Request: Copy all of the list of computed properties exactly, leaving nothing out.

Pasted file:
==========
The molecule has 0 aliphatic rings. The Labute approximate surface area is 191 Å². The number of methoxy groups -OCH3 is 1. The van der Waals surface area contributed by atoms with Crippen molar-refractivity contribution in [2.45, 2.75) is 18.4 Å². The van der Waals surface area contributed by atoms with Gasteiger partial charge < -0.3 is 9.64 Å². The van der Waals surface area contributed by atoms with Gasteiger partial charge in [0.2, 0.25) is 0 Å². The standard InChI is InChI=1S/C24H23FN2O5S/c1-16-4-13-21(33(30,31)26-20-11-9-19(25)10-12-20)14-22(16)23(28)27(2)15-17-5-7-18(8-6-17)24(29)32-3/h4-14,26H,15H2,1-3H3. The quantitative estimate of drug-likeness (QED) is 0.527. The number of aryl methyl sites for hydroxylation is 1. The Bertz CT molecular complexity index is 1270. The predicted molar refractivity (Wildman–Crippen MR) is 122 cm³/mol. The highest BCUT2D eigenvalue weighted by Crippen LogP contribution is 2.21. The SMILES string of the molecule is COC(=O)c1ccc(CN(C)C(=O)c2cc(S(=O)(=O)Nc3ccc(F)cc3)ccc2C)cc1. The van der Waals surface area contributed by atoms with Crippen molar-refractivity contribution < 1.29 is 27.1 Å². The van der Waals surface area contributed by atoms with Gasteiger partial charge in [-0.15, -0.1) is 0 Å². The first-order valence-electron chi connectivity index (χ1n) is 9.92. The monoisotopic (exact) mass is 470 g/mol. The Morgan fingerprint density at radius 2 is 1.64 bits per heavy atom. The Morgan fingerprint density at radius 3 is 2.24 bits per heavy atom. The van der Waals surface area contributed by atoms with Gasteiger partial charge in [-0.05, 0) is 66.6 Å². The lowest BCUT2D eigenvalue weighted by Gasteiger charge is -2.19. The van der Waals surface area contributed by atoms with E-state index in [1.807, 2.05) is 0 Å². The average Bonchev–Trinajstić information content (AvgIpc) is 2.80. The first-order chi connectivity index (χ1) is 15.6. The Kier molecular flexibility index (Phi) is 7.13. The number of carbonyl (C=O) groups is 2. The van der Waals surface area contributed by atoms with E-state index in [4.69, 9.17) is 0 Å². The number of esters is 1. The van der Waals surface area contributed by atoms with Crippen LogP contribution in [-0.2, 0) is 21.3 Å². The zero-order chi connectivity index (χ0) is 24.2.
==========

The molecule has 0 aliphatic rings. The Labute approximate surface area is 191 Å². The number of methoxy groups -OCH3 is 1. The van der Waals surface area contributed by atoms with Crippen molar-refractivity contribution in [2.45, 2.75) is 18.4 Å². The van der Waals surface area contributed by atoms with Gasteiger partial charge < -0.3 is 9.64 Å². The van der Waals surface area contributed by atoms with Gasteiger partial charge in [0.2, 0.25) is 0 Å². The standard InChI is InChI=1S/C24H23FN2O5S/c1-16-4-13-21(33(30,31)26-20-11-9-19(25)10-12-20)14-22(16)23(28)27(2)15-17-5-7-18(8-6-17)24(29)32-3/h4-14,26H,15H2,1-3H3. The quantitative estimate of drug-likeness (QED) is 0.527. The number of aryl methyl sites for hydroxylation is 1. The Bertz CT molecular complexity index is 1270. The predicted molar refractivity (Wildman–Crippen MR) is 122 cm³/mol. The highest BCUT2D eigenvalue weighted by Crippen LogP contribution is 2.21. The SMILES string of the molecule is COC(=O)c1ccc(CN(C)C(=O)c2cc(S(=O)(=O)Nc3ccc(F)cc3)ccc2C)cc1. The van der Waals surface area contributed by atoms with Crippen molar-refractivity contribution < 1.29 is 27.1 Å². The van der Waals surface area contributed by atoms with Gasteiger partial charge in [-0.15, -0.1) is 0 Å². The first-order valence-electron chi connectivity index (χ1n) is 9.92. The monoisotopic (exact) mass is 470 g/mol. The Morgan fingerprint density at radius 2 is 1.64 bits per heavy atom. The Morgan fingerprint density at radius 3 is 2.24 bits per heavy atom. The van der Waals surface area contributed by atoms with Gasteiger partial charge in [-0.05, 0) is 66.6 Å². The lowest BCUT2D eigenvalue weighted by Gasteiger charge is -2.19. The van der Waals surface area contributed by atoms with E-state index in [1.807, 2.05) is 0 Å². The average Bonchev–Trinajstić information content (AvgIpc) is 2.80. The first-order chi connectivity index (χ1) is 15.6. The Kier molecular flexibility index (Phi) is 7.13. The number of carbonyl (C=O) groups is 2. The van der Waals surface area contributed by atoms with E-state index in [4.69, 9.17) is 0 Å². The number of esters is 1. The van der Waals surface area contributed by atoms with Crippen LogP contribution in [-0.2, 0) is 21.3 Å². The zero-order chi connectivity index (χ0) is 24.2.